Friday 12th November 2010
Another lovely day's sailing in settled weather - the kind of sailing everyone dreams about! Good wind, sunshine, small, fluffy, lined-up,'Trade wind' clouds - turning pinky-grey against a vivid blue sky as the sun began to set. Surfing downwind again, as occasional bigger swell came along - but not quite so much as yesterday since swell size down somewhat.
Under poled-out genoa for most of day until genoa was taken off pole and brought over to starboard just before sunset - the wind had veered enough to bring us closer to a beam reach so the genoa was being backed occasionally. I left the pole in place, ready for expected use again over the next few days - we're likely to be on port tack for quite a time.
I spent quite a time both over the day and this evening, simply standing in the companionway, gazing around, relaxing and enjoying the view - it felt so very good - sailing in the sunshine of daytime or under the stars and moonshine (nearly half moon tonight) of this evening.
This afternoon, I checked in as usual around 3pm PST with the US Maritime Mobile Net on 14.300 MHz. The Net Control couldn't copy me too well, so Art, K7WAH, acted as relay, as he often has. The other station who has relayed several times is Rex, KC5AGO. The Net is open 24 hrs a day and can be contacted at any time - there's always someone listening out, willing to help in an emergency, on either the Atlantic or Pacific side. At 3.30pm PST, I went to 14.305 MHz for a 'Nereida' Net - suggested by Dave, KF7HDA, of the Great Northern Boaters Net, so that I could chat to anyone who wanted to contact me. In fact, several people came on frequency and the discussion ended up being centred on radio noise. I'd hoped to have resolved all my RF noise problems with major radio re-wiring and use of ferrites, and with a noise suppressor put in place beside the autopilot hydraulic pump motor, while in Port Townsend over September/October - but not so.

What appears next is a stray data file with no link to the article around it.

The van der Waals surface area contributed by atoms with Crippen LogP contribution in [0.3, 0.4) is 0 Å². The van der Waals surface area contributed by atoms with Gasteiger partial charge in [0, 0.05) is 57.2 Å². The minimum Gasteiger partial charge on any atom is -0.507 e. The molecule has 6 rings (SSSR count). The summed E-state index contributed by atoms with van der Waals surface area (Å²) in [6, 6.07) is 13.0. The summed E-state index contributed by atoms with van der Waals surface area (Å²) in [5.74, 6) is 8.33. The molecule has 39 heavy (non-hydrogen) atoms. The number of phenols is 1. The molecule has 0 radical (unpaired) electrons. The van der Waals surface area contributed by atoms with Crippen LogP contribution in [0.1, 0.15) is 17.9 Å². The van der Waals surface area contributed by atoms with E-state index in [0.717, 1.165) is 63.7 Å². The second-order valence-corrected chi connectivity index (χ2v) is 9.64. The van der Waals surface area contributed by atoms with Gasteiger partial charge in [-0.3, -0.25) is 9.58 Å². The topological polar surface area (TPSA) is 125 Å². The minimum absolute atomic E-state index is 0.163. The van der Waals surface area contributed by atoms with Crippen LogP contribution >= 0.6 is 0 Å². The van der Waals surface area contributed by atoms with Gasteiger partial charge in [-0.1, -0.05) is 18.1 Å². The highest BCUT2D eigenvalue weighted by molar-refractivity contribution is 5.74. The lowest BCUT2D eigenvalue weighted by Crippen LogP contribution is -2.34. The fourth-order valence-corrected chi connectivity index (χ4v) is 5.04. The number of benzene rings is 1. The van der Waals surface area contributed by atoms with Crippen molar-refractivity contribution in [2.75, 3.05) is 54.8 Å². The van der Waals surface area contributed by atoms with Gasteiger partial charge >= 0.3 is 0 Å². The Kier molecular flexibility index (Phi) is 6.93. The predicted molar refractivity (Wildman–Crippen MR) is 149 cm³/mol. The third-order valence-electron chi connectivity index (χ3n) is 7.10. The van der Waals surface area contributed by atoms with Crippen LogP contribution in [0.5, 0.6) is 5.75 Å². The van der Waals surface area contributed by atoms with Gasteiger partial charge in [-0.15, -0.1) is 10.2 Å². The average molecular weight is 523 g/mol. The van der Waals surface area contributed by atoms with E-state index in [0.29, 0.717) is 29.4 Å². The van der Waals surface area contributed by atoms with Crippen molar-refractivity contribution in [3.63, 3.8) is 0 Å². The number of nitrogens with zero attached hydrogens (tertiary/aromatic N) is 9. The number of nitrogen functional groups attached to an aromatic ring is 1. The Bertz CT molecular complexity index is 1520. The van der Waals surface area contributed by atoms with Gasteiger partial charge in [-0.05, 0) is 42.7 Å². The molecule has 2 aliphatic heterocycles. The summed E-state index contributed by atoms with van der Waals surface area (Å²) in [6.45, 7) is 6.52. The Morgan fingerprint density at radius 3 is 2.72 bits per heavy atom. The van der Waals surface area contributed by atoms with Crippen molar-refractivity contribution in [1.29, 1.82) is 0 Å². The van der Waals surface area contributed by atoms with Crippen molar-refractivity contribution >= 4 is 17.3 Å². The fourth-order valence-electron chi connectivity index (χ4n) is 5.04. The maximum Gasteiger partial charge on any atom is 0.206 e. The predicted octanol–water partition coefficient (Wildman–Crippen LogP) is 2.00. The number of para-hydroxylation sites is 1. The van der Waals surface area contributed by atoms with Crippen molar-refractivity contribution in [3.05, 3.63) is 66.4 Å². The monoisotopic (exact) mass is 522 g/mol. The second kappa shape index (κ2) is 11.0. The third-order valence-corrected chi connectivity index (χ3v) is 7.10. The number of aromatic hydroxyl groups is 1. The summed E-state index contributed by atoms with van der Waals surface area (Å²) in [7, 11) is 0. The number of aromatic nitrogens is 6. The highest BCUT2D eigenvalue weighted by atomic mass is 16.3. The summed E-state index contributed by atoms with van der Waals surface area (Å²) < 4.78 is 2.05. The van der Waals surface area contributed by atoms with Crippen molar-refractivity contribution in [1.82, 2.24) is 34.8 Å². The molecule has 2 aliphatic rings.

George, WA6RIK, (who is very involved with the Pacific Seafarers Net) arranged for Gordon West, WV6NOA, to come on frequency to discuss a similar problem on another boat he'd been asked to help with (Gordon is a well-known Ham radio specialist). The conclusion seemed to be that the Raymarine course computer, which is connected to all the instruments and controls the autopilot, was the source of the problem. It seems frequently (i.e. on lots of boats!) to be giving out RF noise which normal methods of dealing with fail to overcome - a problem with the central processor and its associated circuitry, it seems. Modern electronics are so complicated these days that resolving problems like this is no longer so straightforward and it needs the manufacturer to sort the problem out at source with the design of their electronics. I'll be asking for their comments and advice, since for the noise to be generated specifically at 14.300 MHz, which is a safety/emergency frequency, is most unfortunate, to say the least!
Propagation was again good later in the evening for my check-in at 0330 UTC (1930 PST) with the Pacific Seafarers Net, again on 14.300 MHz - with windsteering in use and instruments turned off, I had no problem at all talking to people in New Zealand and in Australia, as well as in the USA.
We're at 25N, 123W - just over 600 mls W of Bahia Magdalena in the Baja peninsula of Mexico - a place to where whales migrate to calve each year and from where I had a spectacular dawn exit after a night at anchor early in 2005 - being surrounded by whales in all directions - an amazing sight and one of those special memories!